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Farmer had ‘no option’ but to shoot swans that ‘cleaned my grass bare’

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A dairy farmer who shot a number of swans had been “left with no option” due to the damage they were causing his business, Nenagh District Court heard.

Thomas Hogan of Kylebeg, Borrisokane, Co Tipperary, pleaded guilty to breaching Section 24 of the Wildlife Act at Ashley Park on March 21, 2021.

Sgt Regina McCarthy told the court that a witness had reported hearing gunshots.

Mr Hogan was interviewed and told gardaí that the swans were “costing me a fortune”.

Conservation officer with the Irish Wildlife Services Dr Ciara Powell visited the scene and found 12 dead swans but it had been hard to ascertain how they had all died as they had been scavenged by animals, but three had gunshot wounds.

Sgt McCarthy said

Mr Hogan had said the swans had been costing his business and that there had been an increase in the number of them arriving on the land.

“He said he had been left with no option as the swans were eating his grassland,” she said.

Mr Hogan had expressed regret and had tried other methods to get rid of the swans, she said.

“He didn’t realise the swans were protected species,” said Sgt McCarthy

, who said Mr Hogan had told her it “didn’t give him any satisfaction to shoot the swans”.

Mr Hogan admitted shooting the birds. He rented 24ac of land, including a 5ac turlough where the swans landed, and used the grass for silage and as winter grazing for replacement heifers.

He said that the problem with the swans had begun about five years ago and had been “getting worse”.

“I had tried to hunt them off the field. It looked like I was going to lose a whole crop of grass,” he said. “At one stage there were nearly 400 swans in the field.”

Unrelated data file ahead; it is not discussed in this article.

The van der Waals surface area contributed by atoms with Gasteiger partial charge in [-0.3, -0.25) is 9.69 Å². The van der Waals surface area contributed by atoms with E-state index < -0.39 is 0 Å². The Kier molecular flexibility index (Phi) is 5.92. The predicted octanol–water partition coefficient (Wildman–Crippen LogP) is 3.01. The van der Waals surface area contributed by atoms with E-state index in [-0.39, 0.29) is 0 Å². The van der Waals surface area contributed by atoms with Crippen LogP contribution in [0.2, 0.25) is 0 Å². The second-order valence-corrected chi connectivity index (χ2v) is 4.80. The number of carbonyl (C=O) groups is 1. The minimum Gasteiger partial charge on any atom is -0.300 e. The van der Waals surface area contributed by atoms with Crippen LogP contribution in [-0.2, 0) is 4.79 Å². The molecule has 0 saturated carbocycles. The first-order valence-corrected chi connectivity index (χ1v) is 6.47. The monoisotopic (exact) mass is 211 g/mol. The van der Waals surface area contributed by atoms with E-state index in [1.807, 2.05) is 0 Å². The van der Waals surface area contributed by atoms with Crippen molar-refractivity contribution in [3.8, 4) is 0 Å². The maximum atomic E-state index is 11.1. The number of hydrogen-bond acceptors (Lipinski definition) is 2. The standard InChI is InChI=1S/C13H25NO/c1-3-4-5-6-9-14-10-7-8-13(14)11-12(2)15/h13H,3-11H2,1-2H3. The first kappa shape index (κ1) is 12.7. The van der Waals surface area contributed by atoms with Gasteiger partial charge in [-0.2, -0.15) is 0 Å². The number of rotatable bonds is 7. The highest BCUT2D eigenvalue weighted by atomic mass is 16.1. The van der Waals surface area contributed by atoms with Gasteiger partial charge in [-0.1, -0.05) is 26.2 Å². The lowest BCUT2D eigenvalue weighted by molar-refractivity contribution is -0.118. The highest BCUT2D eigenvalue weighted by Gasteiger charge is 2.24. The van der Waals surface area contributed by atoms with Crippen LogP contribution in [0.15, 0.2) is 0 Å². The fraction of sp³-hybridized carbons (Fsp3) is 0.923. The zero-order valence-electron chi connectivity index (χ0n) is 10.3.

Mr Hogan said “I regret the decision”, but added that he would not have been able to withstand the financial implications.

He said that at one stage he had spread slurry in the field and the swans had left but returned when the grass shoots began growing and “cleaned it bare”.

Initially he had lost around €6,500 but that would have risen to between €15,000 and €20,000 if he had lost the full crop.

“If I didn’t get feed I would have had to sell stock,” said Mr Hogan.

He said that the increase in swan numbers could be traced to rewetting the bogs in the Midlands which was forcing them to find a new habitat.

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There had always been a few swans at the turlough but the issue now was with the numbers arriving.

“I find the whole thing terribly embarrassing,” he said.

Dr Powell told the court that swans were a protected species but farmers could apply for compensation for allowing swans to graze land. She said Mr Hogan had not liaised with the service.

Dr Powell said that while Mr Hogan had stated he had shot non-native migratory whooper swans, the three swans she had found with gunshot wounds were mute swans, which were native to Ireland.

Judge Elizabeth MacGrath adjourned the case to July 15 to decide penalties.


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